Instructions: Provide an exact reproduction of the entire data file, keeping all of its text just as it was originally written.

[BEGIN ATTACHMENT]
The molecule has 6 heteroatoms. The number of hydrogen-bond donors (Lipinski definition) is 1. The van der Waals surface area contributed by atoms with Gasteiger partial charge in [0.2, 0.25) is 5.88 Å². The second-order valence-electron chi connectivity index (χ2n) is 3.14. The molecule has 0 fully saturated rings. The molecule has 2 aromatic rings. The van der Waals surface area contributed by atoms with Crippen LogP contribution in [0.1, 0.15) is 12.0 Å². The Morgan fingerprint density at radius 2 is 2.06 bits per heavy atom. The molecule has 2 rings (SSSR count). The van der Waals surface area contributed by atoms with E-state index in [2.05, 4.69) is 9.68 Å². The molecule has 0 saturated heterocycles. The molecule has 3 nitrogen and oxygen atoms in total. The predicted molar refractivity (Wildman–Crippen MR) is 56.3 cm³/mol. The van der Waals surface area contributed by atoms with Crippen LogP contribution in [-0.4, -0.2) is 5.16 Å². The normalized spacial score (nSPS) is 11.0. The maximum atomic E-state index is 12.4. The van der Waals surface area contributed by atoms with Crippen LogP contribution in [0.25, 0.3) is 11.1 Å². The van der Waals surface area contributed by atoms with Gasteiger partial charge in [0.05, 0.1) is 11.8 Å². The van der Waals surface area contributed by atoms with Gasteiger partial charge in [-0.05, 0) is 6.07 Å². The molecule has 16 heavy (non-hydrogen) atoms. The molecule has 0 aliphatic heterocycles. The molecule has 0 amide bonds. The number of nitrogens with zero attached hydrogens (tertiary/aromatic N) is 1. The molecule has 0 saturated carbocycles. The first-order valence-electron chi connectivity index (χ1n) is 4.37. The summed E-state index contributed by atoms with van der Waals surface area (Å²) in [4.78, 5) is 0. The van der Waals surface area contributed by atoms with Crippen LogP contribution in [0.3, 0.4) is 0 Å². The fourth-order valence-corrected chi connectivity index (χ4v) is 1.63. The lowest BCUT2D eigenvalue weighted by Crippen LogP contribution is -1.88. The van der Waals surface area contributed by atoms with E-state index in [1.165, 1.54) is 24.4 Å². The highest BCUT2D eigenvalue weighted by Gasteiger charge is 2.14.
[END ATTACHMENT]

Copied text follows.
The molecule has 6 heteroatoms. The number of hydrogen-bond donors (Lipinski definition) is 1. The van der Waals surface area contributed by atoms with Gasteiger partial charge in [0.2, 0.25) is 5.88 Å². The second-order valence-electron chi connectivity index (χ2n) is 3.14. The molecule has 0 fully saturated rings. The molecule has 2 aromatic rings. The van der Waals surface area contributed by atoms with Crippen LogP contribution in [0.1, 0.15) is 12.0 Å². The Morgan fingerprint density at radius 2 is 2.06 bits per heavy atom. The molecule has 2 rings (SSSR count). The van der Waals surface area contributed by atoms with E-state index in [2.05, 4.69) is 9.68 Å². The molecule has 0 saturated heterocycles. The molecule has 3 nitrogen and oxygen atoms in total. The predicted molar refractivity (Wildman–Crippen MR) is 56.3 cm³/mol. The van der Waals surface area contributed by atoms with Crippen LogP contribution in [-0.4, -0.2) is 5.16 Å². The normalized spacial score (nSPS) is 11.0. The maximum atomic E-state index is 12.4. The van der Waals surface area contributed by atoms with Crippen LogP contribution in [0.25, 0.3) is 11.1 Å². The van der Waals surface area contributed by atoms with Gasteiger partial charge in [0.05, 0.1) is 11.8 Å². The van der Waals surface area contributed by atoms with Gasteiger partial charge in [-0.05, 0) is 6.07 Å². The molecule has 16 heavy (non-hydrogen) atoms. The molecule has 0 aliphatic heterocycles. The molecule has 0 amide bonds. The number of nitrogens with zero attached hydrogens (tertiary/aromatic N) is 1. The molecule has 0 saturated carbocycles. The first-order valence-electron chi connectivity index (χ1n) is 4.37. The summed E-state index contributed by atoms with van der Waals surface area (Å²) in [4.78, 5) is 0. The van der Waals surface area contributed by atoms with Crippen LogP contribution in [0.3, 0.4) is 0 Å². The fourth-order valence-corrected chi connectivity index (χ4v) is 1.63. The lowest BCUT2D eigenvalue weighted by Crippen LogP contribution is -1.88. The van der Waals surface area contributed by atoms with E-state index in [1.165, 1.54) is 24.4 Å². The highest BCUT2D eigenvalue weighted by Gasteiger charge is 2.14.